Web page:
Commuters are bracing themselves for further turmoil as drivers from two train operators announce another round of disruptive industrial action.
On July 2, members of Aslef will walk out, while LNER drivers will refuse overtime starting from July 1. As these strikes loom, Keir Starmer’s ambitious proposal to facilitate easier industrial action has encountered significant resistance from the British public.
If Starmer were to become the Prime Minister, he aims to streamline the process of taking crippling industrial action, eliminating the thresholds for ballot action. However, the majority of Brits do not support this initiative.
Approximately 44 percent expressed their disapproval of making it simpler for workers to stage walkouts.
Similarly, 42 percent of the population opposes the idea of scrapping the requirement for unions to attain at least 40 percent support from their members before strike action is considered legal.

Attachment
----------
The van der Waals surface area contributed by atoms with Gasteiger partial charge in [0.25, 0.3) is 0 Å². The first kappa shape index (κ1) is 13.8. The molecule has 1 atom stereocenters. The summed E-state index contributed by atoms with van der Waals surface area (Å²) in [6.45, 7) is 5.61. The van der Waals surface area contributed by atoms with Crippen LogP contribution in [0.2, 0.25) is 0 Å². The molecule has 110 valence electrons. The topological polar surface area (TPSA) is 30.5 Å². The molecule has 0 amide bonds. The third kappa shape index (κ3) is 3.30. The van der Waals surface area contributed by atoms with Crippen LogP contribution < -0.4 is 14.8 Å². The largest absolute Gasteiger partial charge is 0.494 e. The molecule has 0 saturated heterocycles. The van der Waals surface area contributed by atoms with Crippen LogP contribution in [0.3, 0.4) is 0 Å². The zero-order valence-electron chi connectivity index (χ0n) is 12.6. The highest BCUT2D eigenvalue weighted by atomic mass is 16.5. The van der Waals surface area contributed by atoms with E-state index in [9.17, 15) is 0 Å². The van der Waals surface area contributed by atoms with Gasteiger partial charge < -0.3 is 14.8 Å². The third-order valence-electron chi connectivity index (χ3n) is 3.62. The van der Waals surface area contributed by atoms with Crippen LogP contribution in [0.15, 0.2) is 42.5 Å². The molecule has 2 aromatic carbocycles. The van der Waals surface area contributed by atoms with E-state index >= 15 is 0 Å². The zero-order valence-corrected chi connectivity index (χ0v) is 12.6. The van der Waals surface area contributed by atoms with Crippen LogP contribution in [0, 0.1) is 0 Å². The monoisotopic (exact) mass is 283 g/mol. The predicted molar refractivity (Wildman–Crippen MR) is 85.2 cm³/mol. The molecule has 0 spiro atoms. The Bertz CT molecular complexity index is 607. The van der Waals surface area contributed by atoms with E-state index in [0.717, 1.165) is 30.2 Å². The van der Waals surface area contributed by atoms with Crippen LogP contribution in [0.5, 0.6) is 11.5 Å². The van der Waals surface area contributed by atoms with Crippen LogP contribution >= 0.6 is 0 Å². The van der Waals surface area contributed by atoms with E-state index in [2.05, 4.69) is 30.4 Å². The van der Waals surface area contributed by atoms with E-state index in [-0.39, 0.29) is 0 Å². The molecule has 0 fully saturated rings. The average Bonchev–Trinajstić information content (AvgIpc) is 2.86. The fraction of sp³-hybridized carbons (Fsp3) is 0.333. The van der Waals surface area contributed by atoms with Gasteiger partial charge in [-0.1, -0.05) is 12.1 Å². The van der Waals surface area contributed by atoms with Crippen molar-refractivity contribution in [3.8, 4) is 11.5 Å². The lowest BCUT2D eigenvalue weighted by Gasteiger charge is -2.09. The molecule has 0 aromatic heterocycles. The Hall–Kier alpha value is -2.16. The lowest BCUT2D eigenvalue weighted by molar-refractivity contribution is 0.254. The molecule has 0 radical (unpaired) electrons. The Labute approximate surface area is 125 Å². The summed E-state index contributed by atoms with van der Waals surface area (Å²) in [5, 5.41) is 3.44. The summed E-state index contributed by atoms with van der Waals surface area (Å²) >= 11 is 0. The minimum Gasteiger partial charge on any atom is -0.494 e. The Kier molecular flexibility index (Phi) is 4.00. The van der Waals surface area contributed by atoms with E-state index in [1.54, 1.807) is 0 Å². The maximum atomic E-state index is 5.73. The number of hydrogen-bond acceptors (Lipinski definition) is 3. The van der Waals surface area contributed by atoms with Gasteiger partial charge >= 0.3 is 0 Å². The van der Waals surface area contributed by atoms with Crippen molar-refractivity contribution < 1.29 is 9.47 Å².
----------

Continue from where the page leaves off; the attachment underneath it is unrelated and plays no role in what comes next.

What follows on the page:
Should Starmer’s Labour Party achieve victory in the election, it is expected that a package of workers’ rights reforms will be implemented within his first 100 days in office.
These reforms encompass various measures, including ending probation periods and relaxing strike regulations.
In light of this, the entire Shadow Cabinet has been tasked with prioritizing its policies and determining whether changes in legislation will be necessary to bring about their implementation.
However, it is worth noting that while the proposal to ease strike regulations faces opposition, Starmer’s other policy commitments receive support from the British public.
The doubling of training places for doctors, extension of maternity rights, and banning of zero-hour contracts are initiatives that resonate positively with the population.
The post Major Blow: Nearly Half Of Brits Oppose Keir Starmer’s Flagship Plans To Make It Easier To Strike appeared first on SurgeZirc UK.